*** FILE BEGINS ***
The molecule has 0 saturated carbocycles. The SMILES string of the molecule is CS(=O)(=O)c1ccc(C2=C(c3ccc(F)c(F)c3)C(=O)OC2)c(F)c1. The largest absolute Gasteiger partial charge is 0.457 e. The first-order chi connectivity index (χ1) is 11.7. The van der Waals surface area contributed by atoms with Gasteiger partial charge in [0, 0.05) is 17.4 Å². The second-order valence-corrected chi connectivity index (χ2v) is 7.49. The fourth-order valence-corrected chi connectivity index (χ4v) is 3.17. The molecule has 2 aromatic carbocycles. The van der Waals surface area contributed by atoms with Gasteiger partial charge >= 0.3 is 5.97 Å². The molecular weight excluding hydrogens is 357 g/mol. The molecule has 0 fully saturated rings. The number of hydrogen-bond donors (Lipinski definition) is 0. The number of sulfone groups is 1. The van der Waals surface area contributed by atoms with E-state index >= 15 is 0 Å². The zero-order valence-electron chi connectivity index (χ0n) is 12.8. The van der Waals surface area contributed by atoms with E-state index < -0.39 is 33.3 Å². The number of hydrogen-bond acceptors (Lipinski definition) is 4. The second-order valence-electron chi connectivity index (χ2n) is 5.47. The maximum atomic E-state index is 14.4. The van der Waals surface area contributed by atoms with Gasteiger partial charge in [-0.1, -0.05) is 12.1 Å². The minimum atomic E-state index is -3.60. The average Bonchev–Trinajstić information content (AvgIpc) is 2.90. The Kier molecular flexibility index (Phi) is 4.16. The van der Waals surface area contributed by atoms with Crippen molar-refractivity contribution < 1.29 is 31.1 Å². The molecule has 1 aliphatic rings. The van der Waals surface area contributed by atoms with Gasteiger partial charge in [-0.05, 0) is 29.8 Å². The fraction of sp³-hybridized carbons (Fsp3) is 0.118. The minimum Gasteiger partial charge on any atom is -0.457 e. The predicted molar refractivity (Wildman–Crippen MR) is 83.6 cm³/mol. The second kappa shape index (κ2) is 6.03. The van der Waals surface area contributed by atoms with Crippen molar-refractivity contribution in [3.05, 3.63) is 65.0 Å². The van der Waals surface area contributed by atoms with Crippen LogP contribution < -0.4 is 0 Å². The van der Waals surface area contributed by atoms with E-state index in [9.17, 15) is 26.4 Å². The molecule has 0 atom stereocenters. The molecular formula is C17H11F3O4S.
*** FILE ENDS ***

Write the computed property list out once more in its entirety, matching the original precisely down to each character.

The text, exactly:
The molecule has 0 saturated carbocycles. The SMILES string of the molecule is CS(=O)(=O)c1ccc(C2=C(c3ccc(F)c(F)c3)C(=O)OC2)c(F)c1. The largest absolute Gasteiger partial charge is 0.457 e. The first-order chi connectivity index (χ1) is 11.7. The van der Waals surface area contributed by atoms with Gasteiger partial charge in [0, 0.05) is 17.4 Å². The second-order valence-corrected chi connectivity index (χ2v) is 7.49. The fourth-order valence-corrected chi connectivity index (χ4v) is 3.17. The molecule has 2 aromatic carbocycles. The van der Waals surface area contributed by atoms with Gasteiger partial charge >= 0.3 is 5.97 Å². The molecular weight excluding hydrogens is 357 g/mol. The molecule has 0 fully saturated rings. The number of hydrogen-bond donors (Lipinski definition) is 0. The number of sulfone groups is 1. The van der Waals surface area contributed by atoms with E-state index >= 15 is 0 Å². The zero-order valence-electron chi connectivity index (χ0n) is 12.8. The van der Waals surface area contributed by atoms with E-state index < -0.39 is 33.3 Å². The number of hydrogen-bond acceptors (Lipinski definition) is 4. The second-order valence-electron chi connectivity index (χ2n) is 5.47. The maximum atomic E-state index is 14.4. The van der Waals surface area contributed by atoms with Gasteiger partial charge in [-0.1, -0.05) is 12.1 Å². The minimum atomic E-state index is -3.60. The average Bonchev–Trinajstić information content (AvgIpc) is 2.90. The Kier molecular flexibility index (Phi) is 4.16. The van der Waals surface area contributed by atoms with Crippen molar-refractivity contribution < 1.29 is 31.1 Å². The molecule has 1 aliphatic rings. The van der Waals surface area contributed by atoms with Gasteiger partial charge in [-0.05, 0) is 29.8 Å². The fraction of sp³-hybridized carbons (Fsp3) is 0.118. The minimum Gasteiger partial charge on any atom is -0.457 e. The predicted molar refractivity (Wildman–Crippen MR) is 83.6 cm³/mol. The second kappa shape index (κ2) is 6.03. The van der Waals surface area contributed by atoms with Crippen molar-refractivity contribution in [3.05, 3.63) is 65.0 Å². The van der Waals surface area contributed by atoms with Crippen LogP contribution < -0.4 is 0 Å². The van der Waals surface area contributed by atoms with E-state index in [9.17, 15) is 26.4 Å². The molecule has 0 atom stereocenters. The molecular formula is C17H11F3O4S.